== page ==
Kill Plots

Perennial plot species like clover, easily one of the best food plot species, tends to do well for both kill plots and feeding plots. Clover specifically does not require much in the way of planting, and maintenance, but it also tends to be browse tolerant and shade tolerant…ideal for small bow hunting food plots.

Clover plots are among the most popular bow hunting plots because the species make great staging area food plots. These are small areas that deer, and more importantly bucks stage in before progressing into larger food source or destination feeding plots. The idea behind staging plots is that it presents the opportunity to shoot a deer before legal light fades, as deer typically appear in staging areas before waiting for the cover of darkness to enter an intimidating larger plot. For the most part, staging areas are kill plots, a plot location, design, and shape for harvesting deer.

Entry and exit routes are the most critical factor that influences location of kill plots besides deer behavior and movement. Utilize features like creeks, terrain, rising or sinking thermals, thick brush, food plot screens, logging roads, or anything else that can give you an edge to be quiet and scent free on your entry. Shift access around or away from where deer are bedding or traveling. Your entry and exit should be on the downwind side of the stand or blind you plan on bow hunting in. Looking out for these features should steer your decision of plot placement.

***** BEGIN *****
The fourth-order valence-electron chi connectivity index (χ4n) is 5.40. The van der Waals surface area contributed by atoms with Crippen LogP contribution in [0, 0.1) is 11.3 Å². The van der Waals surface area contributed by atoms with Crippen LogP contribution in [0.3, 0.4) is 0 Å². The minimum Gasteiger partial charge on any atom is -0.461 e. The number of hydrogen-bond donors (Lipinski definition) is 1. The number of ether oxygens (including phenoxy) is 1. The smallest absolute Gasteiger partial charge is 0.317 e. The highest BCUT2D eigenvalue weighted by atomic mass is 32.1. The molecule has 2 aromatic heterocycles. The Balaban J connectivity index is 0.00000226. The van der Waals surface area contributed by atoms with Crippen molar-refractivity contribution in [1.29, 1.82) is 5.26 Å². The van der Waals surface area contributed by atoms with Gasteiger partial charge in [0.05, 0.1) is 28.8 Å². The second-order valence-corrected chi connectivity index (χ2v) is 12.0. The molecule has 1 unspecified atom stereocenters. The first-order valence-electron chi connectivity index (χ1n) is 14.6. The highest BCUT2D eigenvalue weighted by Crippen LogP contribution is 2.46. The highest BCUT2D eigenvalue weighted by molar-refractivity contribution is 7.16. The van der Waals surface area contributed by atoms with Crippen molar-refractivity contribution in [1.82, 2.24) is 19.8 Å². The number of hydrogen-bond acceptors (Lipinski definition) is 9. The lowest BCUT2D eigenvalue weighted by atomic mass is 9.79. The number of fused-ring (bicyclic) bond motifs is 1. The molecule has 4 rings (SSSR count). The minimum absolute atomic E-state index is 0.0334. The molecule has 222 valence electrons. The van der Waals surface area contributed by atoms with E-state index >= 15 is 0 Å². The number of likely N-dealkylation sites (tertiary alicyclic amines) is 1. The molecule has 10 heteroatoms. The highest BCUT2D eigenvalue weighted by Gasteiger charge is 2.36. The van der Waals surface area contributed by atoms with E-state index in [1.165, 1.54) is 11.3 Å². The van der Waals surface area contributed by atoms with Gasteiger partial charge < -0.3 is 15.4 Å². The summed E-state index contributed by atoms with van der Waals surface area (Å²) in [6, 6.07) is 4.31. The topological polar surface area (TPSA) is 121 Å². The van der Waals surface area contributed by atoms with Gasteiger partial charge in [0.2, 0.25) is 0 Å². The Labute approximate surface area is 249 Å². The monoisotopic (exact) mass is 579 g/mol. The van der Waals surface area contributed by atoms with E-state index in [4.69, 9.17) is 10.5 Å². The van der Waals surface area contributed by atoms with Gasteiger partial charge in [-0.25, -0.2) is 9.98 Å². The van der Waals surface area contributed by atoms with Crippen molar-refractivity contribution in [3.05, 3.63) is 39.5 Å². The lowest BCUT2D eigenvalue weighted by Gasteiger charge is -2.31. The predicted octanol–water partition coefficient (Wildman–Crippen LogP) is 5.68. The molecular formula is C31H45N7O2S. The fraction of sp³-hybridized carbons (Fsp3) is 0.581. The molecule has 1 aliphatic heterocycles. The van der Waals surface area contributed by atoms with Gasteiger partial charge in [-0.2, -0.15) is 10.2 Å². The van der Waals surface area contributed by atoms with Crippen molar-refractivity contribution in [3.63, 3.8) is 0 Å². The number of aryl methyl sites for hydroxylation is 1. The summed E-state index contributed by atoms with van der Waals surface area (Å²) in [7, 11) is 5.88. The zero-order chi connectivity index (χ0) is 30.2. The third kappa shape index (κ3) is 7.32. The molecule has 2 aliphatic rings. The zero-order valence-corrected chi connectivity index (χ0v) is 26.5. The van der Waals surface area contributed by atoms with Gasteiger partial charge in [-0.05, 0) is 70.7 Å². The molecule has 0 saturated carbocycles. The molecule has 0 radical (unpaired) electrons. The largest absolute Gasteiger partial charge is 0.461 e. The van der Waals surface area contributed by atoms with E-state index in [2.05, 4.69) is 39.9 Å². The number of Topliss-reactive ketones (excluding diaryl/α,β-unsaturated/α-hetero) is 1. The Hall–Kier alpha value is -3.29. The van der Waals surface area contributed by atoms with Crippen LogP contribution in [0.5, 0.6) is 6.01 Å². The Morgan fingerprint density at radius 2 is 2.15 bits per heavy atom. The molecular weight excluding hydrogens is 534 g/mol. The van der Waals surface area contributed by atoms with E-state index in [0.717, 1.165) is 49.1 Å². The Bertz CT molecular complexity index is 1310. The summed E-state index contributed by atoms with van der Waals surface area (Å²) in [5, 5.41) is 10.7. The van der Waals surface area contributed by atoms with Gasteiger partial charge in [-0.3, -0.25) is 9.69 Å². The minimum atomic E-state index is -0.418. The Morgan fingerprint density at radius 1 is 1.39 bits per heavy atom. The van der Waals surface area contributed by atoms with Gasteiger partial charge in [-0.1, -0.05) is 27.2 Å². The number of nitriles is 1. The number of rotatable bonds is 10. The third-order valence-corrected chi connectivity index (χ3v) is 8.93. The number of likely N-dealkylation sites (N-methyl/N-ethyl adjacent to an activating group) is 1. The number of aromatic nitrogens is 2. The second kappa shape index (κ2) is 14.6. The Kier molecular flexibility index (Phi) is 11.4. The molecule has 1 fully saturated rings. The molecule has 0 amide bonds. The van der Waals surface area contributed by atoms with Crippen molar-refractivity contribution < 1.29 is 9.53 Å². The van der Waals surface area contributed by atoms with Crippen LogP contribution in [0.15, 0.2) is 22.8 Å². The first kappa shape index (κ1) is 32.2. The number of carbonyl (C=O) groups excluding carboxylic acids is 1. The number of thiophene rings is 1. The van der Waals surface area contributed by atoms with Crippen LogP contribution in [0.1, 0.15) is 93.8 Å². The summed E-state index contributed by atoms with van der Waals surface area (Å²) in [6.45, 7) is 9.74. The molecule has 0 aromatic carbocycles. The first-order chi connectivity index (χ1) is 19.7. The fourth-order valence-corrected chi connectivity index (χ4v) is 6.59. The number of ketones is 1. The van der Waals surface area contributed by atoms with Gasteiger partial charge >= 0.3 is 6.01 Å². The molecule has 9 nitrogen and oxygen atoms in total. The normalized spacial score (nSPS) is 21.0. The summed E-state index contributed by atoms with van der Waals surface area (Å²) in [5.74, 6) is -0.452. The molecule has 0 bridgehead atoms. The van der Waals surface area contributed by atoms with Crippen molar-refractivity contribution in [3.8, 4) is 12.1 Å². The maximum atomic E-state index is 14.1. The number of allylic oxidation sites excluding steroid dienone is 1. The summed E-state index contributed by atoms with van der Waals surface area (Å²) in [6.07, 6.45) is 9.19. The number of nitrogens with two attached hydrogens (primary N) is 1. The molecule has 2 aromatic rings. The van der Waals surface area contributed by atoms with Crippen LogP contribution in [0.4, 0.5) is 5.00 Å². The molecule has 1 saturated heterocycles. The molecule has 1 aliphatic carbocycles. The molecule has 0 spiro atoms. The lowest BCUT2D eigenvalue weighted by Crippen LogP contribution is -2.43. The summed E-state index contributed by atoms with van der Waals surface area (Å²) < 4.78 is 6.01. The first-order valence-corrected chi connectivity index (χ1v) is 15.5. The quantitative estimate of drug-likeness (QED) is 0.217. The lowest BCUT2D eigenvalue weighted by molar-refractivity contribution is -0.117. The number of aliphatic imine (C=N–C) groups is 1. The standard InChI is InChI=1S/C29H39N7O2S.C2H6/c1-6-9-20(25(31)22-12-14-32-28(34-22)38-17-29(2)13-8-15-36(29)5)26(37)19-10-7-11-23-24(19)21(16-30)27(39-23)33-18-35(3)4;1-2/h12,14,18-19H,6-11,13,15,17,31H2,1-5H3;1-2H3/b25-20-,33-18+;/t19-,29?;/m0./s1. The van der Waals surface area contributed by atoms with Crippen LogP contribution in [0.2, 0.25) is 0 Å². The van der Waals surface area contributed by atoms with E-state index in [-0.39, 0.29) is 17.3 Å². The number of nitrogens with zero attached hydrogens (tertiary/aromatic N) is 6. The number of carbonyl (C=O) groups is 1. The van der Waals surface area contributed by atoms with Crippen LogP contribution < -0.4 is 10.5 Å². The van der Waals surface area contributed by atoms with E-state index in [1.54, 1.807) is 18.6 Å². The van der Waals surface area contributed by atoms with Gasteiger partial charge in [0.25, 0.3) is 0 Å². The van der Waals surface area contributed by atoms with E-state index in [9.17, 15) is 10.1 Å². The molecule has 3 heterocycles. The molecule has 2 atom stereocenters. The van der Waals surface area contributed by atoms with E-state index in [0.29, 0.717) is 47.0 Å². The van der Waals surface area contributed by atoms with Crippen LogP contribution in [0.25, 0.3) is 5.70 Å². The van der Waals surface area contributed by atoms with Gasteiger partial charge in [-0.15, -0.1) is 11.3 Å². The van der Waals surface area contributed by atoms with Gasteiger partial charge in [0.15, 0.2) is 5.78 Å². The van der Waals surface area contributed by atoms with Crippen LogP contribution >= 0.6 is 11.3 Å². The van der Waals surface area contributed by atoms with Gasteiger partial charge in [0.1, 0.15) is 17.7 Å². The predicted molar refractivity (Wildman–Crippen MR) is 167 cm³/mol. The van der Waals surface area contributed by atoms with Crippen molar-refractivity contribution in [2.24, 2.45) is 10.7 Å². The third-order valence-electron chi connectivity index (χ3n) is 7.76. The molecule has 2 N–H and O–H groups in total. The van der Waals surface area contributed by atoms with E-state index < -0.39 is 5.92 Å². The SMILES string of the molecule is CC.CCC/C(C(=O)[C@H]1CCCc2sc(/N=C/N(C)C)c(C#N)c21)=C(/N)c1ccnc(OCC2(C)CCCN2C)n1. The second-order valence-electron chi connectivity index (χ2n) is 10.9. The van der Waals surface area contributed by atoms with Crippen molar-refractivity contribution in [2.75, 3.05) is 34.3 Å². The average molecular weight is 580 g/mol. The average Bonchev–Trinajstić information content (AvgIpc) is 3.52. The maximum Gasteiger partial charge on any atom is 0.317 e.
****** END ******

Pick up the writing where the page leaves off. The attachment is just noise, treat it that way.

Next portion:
Picture: Flatline Whitetails

Feeding Plots

While perennial species like clover can easily take the roll of feeding plots, annuals like corn and soybeans tend to be the species of choice for feeding plots. These, mostly large-scale food plots (3+ acres) are destination food sources that can provide enough food for continual feeding through most if not the entire year. Soybean, particularly varieties that mature early and provide high yields of grain provide summer nutrition and late season food sources. If species like winter rye and winter wheat are planted with the beans (in the fall when beans start turning) a green food source can be provided in the same plot that will provide forage through winter and spring. The location of these destination food sources are just as, if not more important than the placement of your kill plots. A feeding plot determines the direction of deer travel on a property, influence bedding areas, and determine the location of your kill plots.

Picture: Flatline Whitetails